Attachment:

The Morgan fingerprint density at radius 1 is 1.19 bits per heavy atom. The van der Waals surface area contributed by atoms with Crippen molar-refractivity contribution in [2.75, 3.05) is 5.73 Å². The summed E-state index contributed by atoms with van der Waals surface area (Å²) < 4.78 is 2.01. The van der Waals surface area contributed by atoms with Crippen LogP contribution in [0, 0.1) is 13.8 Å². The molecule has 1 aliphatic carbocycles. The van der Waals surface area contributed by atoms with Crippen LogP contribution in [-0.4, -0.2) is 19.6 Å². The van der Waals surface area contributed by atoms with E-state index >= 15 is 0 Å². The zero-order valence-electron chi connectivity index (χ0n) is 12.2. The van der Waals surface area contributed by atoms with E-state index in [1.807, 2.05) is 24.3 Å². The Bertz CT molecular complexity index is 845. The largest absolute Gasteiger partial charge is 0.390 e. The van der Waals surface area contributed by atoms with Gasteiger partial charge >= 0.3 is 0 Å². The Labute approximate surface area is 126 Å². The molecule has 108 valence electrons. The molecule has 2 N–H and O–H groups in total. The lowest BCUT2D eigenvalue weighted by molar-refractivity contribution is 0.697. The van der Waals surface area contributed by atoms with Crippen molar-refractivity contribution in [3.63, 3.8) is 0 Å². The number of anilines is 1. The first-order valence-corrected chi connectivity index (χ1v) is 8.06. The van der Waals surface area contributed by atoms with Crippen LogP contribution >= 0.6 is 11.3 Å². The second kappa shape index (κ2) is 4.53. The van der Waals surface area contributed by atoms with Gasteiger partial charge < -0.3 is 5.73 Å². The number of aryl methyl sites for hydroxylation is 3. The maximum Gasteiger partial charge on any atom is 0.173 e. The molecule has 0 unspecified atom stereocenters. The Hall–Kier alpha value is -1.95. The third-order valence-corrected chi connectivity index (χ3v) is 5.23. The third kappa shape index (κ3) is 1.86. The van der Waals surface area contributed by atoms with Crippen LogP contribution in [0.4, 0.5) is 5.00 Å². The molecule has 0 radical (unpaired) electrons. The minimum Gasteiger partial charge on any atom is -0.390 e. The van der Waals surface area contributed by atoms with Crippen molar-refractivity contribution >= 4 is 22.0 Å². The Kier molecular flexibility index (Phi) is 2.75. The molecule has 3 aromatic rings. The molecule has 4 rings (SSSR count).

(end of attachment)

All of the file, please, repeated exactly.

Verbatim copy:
The Morgan fingerprint density at radius 1 is 1.19 bits per heavy atom. The van der Waals surface area contributed by atoms with Crippen molar-refractivity contribution in [2.75, 3.05) is 5.73 Å². The summed E-state index contributed by atoms with van der Waals surface area (Å²) < 4.78 is 2.01. The van der Waals surface area contributed by atoms with Crippen LogP contribution in [0, 0.1) is 13.8 Å². The molecule has 1 aliphatic carbocycles. The van der Waals surface area contributed by atoms with Crippen LogP contribution in [-0.4, -0.2) is 19.6 Å². The van der Waals surface area contributed by atoms with E-state index >= 15 is 0 Å². The zero-order valence-electron chi connectivity index (χ0n) is 12.2. The van der Waals surface area contributed by atoms with E-state index in [1.807, 2.05) is 24.3 Å². The Bertz CT molecular complexity index is 845. The largest absolute Gasteiger partial charge is 0.390 e. The van der Waals surface area contributed by atoms with Gasteiger partial charge >= 0.3 is 0 Å². The Labute approximate surface area is 126 Å². The molecule has 108 valence electrons. The molecule has 2 N–H and O–H groups in total. The lowest BCUT2D eigenvalue weighted by molar-refractivity contribution is 0.697. The van der Waals surface area contributed by atoms with Crippen molar-refractivity contribution in [3.63, 3.8) is 0 Å². The number of anilines is 1. The first-order valence-corrected chi connectivity index (χ1v) is 8.06. The van der Waals surface area contributed by atoms with Crippen LogP contribution >= 0.6 is 11.3 Å². The second kappa shape index (κ2) is 4.53. The van der Waals surface area contributed by atoms with Gasteiger partial charge < -0.3 is 5.73 Å². The number of aryl methyl sites for hydroxylation is 3. The maximum Gasteiger partial charge on any atom is 0.173 e. The molecule has 0 unspecified atom stereocenters. The Hall–Kier alpha value is -1.95. The third-order valence-corrected chi connectivity index (χ3v) is 5.23. The third kappa shape index (κ3) is 1.86. The van der Waals surface area contributed by atoms with Crippen LogP contribution in [0.4, 0.5) is 5.00 Å². The molecule has 0 radical (unpaired) electrons. The minimum Gasteiger partial charge on any atom is -0.390 e. The van der Waals surface area contributed by atoms with Crippen molar-refractivity contribution >= 4 is 22.0 Å². The Kier molecular flexibility index (Phi) is 2.75. The molecule has 3 aromatic rings. The molecule has 4 rings (SSSR count).